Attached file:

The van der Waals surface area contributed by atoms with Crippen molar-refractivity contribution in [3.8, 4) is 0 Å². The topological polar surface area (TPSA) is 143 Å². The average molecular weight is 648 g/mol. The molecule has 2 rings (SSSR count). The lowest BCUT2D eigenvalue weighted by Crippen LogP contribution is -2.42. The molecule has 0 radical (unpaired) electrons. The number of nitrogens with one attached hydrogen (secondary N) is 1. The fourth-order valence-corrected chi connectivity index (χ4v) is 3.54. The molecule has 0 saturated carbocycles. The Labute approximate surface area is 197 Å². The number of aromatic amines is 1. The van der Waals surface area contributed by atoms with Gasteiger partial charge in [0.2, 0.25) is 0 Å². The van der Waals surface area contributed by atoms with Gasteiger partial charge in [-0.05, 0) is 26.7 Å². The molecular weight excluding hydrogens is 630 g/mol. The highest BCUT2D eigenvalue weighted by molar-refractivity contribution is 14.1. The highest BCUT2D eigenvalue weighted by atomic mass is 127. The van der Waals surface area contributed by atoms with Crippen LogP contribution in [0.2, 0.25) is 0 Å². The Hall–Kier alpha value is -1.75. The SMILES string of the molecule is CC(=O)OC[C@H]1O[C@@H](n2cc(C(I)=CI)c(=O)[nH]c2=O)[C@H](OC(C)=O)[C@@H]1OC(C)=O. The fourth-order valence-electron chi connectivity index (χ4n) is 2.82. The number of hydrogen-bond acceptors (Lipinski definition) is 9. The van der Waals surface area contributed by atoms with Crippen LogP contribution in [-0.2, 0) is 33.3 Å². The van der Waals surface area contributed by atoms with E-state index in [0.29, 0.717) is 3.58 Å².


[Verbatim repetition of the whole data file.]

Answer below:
The van der Waals surface area contributed by atoms with Crippen molar-refractivity contribution in [3.8, 4) is 0 Å². The topological polar surface area (TPSA) is 143 Å². The average molecular weight is 648 g/mol. The molecule has 2 rings (SSSR count). The lowest BCUT2D eigenvalue weighted by Crippen LogP contribution is -2.42. The molecule has 0 radical (unpaired) electrons. The number of nitrogens with one attached hydrogen (secondary N) is 1. The fourth-order valence-corrected chi connectivity index (χ4v) is 3.54. The molecule has 0 saturated carbocycles. The Labute approximate surface area is 197 Å². The number of aromatic amines is 1. The van der Waals surface area contributed by atoms with Gasteiger partial charge in [0.2, 0.25) is 0 Å². The van der Waals surface area contributed by atoms with Gasteiger partial charge in [-0.05, 0) is 26.7 Å². The molecular weight excluding hydrogens is 630 g/mol. The highest BCUT2D eigenvalue weighted by molar-refractivity contribution is 14.1. The highest BCUT2D eigenvalue weighted by atomic mass is 127. The van der Waals surface area contributed by atoms with Crippen LogP contribution in [0.2, 0.25) is 0 Å². The Hall–Kier alpha value is -1.75. The SMILES string of the molecule is CC(=O)OC[C@H]1O[C@@H](n2cc(C(I)=CI)c(=O)[nH]c2=O)[C@H](OC(C)=O)[C@@H]1OC(C)=O. The fourth-order valence-electron chi connectivity index (χ4n) is 2.82. The number of hydrogen-bond acceptors (Lipinski definition) is 9. The van der Waals surface area contributed by atoms with Crippen LogP contribution in [-0.2, 0) is 33.3 Å². The van der Waals surface area contributed by atoms with E-state index in [0.29, 0.717) is 3.58 Å².